On the other end, Herwandi Saat, managing director of The Third Letter, a café in Shah Alam, was facing a similar set of challenges. “We were supposed to get Foodpanda and GrabFood as delivery partners last year but the charges were quite high,” he said. Herwandi, who is also a consultant in the industry foresaw back in January the impact the virus would have on the industry should it come to Malaysia.
Finding the right delivery partner was a challenge for the café, eventually Herwandi settled with fooddelivery, a platform by StoreHub that had aimed to help cafes and restaurants get discovered during the movement restriction order was in place. Listing was free and no commission was charged as well.
While sales had gradually increased, Herwandi told Business Today that expectations in terms of revenue for the year had to be re-managed. As the managing director, he had put in place a five-year plan for the restaurant, however due to the unexpected circumstances, Herwandi added an extra year to the plan in order to cushion the impact the café was going through.
“We have adapted to new policies as a means of adapting to the new changes. With the implementation of contactless payments, QR codes as well as sanitation, the café is ready to show its commitment to its customers,” Herwandi says.
Did the MCO amplify existing challenges?
“We weren’t facing much challenges prior to the MCO. Supply costs and labour rates were always going up every year but our sales were increasing as well,” Tungwei said. He further pointed out that tight cashflow problem was common when restaurants made investments.
“We have been around for five years. We have always re-invested back into our staff and with healthy accounts in recent years, we were doing relatively well,” he said.
While the number of unemployment in the country had drastically increased, Roost had thus far not laid off any of their staff. “Our team is mainly made up of foreigners and if we were to lay them off, it would be impossible for them to get another job,” Tungwei says. However, cost-cutting measures were not entirely off the table. Salary deductions were made with the idea that once the business picks up, salaries will be restored to their original rates.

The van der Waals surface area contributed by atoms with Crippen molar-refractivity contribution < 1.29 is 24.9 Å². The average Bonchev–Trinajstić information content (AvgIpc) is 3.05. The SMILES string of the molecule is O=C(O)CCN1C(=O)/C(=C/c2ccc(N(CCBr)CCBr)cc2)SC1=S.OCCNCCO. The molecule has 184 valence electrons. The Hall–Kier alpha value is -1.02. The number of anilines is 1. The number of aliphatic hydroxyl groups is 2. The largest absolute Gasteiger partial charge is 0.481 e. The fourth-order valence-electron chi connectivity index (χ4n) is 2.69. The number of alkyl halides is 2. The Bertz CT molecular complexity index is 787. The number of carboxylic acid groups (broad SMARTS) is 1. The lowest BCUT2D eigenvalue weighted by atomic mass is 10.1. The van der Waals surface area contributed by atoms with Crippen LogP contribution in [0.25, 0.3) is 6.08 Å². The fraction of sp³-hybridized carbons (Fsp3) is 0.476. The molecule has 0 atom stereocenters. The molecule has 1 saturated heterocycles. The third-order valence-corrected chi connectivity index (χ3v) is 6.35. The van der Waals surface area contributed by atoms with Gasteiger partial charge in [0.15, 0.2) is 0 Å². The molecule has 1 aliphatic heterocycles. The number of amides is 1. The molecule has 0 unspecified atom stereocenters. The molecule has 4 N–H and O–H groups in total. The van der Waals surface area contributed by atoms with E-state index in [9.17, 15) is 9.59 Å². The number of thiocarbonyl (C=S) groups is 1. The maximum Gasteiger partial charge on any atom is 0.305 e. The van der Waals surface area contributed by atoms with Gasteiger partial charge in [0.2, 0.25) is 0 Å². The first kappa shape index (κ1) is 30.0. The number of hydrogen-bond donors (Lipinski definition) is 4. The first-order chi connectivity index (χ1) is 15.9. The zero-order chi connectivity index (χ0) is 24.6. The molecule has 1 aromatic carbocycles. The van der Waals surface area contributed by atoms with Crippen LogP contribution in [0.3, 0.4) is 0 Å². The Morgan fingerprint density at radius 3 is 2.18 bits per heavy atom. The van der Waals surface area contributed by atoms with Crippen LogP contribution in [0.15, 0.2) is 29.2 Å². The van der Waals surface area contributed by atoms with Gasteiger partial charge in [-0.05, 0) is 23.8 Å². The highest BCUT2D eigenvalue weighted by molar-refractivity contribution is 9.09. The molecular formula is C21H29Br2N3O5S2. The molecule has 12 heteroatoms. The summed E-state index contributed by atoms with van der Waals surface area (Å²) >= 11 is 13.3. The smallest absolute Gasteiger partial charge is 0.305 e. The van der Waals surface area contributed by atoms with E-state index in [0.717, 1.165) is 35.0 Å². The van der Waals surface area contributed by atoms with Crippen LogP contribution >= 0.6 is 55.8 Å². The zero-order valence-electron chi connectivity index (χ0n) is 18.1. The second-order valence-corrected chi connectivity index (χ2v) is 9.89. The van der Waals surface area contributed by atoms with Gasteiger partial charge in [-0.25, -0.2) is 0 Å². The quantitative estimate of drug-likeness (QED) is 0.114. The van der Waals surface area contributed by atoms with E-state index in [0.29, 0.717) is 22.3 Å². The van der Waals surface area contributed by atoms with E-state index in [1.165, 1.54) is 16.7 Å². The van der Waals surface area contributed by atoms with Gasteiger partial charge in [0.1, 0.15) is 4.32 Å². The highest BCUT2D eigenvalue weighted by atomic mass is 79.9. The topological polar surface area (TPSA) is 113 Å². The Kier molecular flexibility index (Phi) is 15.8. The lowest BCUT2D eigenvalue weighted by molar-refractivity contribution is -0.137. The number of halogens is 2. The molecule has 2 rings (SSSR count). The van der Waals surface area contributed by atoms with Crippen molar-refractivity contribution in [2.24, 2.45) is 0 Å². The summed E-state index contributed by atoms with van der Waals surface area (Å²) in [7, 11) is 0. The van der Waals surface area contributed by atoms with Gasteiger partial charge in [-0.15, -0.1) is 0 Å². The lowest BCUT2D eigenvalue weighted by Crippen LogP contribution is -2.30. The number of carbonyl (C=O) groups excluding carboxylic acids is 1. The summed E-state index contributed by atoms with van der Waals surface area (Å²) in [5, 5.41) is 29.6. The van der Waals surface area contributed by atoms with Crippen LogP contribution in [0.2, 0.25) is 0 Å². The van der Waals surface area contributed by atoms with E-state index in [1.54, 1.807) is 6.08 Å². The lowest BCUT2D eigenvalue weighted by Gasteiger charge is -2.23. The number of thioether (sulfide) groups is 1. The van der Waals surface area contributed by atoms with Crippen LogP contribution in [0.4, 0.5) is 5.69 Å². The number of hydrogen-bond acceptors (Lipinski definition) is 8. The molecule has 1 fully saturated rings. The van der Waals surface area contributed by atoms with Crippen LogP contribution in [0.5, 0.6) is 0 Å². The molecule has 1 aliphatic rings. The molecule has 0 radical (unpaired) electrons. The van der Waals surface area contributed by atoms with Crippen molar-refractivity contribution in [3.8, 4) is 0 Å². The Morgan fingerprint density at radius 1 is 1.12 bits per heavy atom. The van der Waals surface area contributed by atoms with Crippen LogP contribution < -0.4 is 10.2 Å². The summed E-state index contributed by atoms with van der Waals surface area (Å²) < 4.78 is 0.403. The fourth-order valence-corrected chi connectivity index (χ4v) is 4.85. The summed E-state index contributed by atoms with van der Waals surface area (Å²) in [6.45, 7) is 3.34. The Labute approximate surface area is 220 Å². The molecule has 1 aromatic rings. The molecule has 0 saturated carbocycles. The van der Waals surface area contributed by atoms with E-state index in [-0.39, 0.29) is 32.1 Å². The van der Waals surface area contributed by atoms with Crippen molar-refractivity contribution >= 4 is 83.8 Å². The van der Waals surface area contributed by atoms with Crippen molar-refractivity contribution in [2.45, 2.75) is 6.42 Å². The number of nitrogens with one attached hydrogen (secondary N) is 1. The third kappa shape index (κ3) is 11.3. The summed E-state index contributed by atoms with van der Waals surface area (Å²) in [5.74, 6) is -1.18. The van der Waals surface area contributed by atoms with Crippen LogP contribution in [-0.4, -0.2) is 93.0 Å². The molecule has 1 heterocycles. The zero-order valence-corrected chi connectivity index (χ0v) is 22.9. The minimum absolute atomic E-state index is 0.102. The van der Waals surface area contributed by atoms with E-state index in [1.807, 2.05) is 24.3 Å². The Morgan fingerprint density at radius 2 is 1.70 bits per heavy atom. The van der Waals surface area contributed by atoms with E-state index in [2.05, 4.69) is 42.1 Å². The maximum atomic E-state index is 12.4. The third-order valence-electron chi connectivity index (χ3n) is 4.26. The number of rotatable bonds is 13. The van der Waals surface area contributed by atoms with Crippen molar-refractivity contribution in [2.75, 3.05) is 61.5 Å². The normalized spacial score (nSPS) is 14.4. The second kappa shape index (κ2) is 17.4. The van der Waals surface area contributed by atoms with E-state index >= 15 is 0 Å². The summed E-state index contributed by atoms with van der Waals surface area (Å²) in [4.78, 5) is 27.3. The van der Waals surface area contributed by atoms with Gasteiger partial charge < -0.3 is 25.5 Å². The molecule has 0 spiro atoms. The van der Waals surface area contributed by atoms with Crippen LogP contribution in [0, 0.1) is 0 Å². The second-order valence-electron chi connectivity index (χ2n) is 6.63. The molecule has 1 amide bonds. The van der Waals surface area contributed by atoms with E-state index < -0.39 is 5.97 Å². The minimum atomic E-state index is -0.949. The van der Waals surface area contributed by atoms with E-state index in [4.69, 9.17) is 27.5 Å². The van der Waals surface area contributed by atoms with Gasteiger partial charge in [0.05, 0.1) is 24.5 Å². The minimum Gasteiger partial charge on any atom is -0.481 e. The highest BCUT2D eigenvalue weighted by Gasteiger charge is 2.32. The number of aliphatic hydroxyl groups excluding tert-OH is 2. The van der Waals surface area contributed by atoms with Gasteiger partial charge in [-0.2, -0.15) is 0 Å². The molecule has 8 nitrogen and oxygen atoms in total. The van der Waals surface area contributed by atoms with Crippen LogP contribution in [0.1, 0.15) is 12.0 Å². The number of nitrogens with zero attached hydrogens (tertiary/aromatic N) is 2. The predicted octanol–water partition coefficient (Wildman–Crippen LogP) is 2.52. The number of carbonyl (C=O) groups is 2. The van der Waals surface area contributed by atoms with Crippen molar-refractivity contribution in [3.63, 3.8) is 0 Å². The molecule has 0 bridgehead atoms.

“It was impossible to maintain things as usual especially with the lack of customers,” he told Business Today. Roost like many others faced a series of cancellations from prior reservations, in which 50 percent were made up of groups of more than four.
As for The Third Letter, Herwandi expressed gratitude for an understanding landlord, hinting that rental was not an issue. Instead it was the fluctuating currency. “It affects our imported items, restaurants using imported beef as their ingredients would face rapidly fluctuating costs. Twice a month at times even,” Herwandi told Business Today.
The managing director however did express fear that industry players might increase prices in order to keep up. “We would like to maintain a competitive price, but we might not be able to do much if the fluctuation continues,” he says.
If there are any chances of a possible positive growth, Herwandi says The Third Letter could make 70 percent of the profits it made last year. However, due to how uncertain the environment is, he would have to assess the situation every three months, adapting the restaurant’s budget to changes coming along the way.
Re-opening in uncertain times
Starting May 5, the federal government had issued a more relaxed set of rules, resulting in the Conditional Movement Control Order (CMCO). Restaurants were allowed to accept dine-ins as long as the standard of procedures were followed strictly. Social-distancing had to be practiced at all times.